Softback/Bastard Soldier

Myripristis jacobus

Rock Bullseye

Heteropriacanthus cruentatus


Gymnothorax moringa

Endemic Inshore Species

Ascension Goby

Priolepis ascensionis

Bastard Cavalley Pilot

Stegastes sanctaehelenae

Bastard Cunningfish

Chaetodon dichrous

Bastard Fivefinger

Chromis sanctaehelenae

Bastard Hogfish

Canthigaster sanctaehelenae


Chaetodon sanctaehelenae


Thalassoma sanctaehelenae


Acanthostracion notacanthus

Marmalade Razorfish

Xyrichtys blanchardi


Bodianus insularis


Sparisoma strigatum

Sand Greenfish

Xyrichtys sanctaehelenae

Red Mullet

Apogon axillaris

Sunset with fishing vessel Portzic [Saint Helena Island Info:Fishing]
Sunset with fishing vessel Portzic

St Helena and Whale Fishery

The War of American Independence from 1775-83 cost Britain its main source of sperm whale oil, an important resource at the time. The whalers turned instead to the waters of the South Atlantic. A major port was not needed because the whalers had developed the technique of processing caught whales aboard ship. Being on the main shipping route to Britain, St Helena was and ideal base for operations.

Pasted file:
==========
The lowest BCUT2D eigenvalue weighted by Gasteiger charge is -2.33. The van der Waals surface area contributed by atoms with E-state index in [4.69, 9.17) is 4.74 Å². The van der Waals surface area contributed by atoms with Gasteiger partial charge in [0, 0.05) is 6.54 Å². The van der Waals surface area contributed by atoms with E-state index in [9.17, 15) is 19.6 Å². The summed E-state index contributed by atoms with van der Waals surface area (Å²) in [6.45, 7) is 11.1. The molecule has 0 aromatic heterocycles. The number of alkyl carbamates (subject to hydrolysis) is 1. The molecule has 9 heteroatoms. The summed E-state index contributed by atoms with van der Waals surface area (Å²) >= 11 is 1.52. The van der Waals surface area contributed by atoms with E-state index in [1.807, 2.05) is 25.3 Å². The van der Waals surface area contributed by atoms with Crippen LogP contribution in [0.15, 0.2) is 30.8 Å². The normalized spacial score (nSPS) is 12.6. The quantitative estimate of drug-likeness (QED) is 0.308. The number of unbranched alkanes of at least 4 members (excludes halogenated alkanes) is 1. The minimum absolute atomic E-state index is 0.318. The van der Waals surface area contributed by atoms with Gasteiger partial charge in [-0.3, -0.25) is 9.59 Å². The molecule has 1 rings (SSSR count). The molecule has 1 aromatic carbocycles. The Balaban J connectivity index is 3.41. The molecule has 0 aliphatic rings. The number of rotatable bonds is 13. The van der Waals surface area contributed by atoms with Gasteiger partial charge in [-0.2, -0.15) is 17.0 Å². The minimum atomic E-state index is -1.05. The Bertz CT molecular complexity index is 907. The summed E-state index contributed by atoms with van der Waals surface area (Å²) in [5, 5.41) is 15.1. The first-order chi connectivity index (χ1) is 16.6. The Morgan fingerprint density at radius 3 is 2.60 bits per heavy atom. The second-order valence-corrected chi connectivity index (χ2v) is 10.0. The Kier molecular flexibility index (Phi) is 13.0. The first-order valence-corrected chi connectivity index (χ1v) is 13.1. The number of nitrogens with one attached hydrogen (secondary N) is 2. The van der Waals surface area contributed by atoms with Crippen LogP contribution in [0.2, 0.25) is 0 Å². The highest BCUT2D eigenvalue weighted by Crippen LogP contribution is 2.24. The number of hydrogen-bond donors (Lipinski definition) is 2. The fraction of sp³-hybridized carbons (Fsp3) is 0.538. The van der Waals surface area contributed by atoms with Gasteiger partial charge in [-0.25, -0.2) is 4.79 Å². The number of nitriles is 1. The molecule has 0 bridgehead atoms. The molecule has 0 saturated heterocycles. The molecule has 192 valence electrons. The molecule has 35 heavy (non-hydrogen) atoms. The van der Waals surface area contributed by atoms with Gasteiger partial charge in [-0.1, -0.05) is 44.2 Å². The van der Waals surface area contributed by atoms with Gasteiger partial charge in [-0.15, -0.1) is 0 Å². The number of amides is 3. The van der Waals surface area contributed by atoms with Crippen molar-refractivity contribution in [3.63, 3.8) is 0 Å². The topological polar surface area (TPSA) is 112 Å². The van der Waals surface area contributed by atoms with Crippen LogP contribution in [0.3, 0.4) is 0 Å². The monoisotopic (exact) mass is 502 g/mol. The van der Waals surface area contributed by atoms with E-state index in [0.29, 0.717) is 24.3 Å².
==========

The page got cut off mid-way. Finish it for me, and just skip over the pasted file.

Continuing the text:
Whale fishery share certificate 1837 (Click to see the full-sized image, opens in a new window or tab) [Saint Helena Island Info:Fishing]
Whale fishery share certificate 1837

Two whale species were hunted: Sperm Whales, which would yield between 25 and 90 barrels of oil per whale, and Right Whales, providing useful whale bone (a component of corsets, popular at the time). Whale oil provided fuel for lighting, lubricated the machines and made soap and candles. Whale oil was also popular with watchmakers.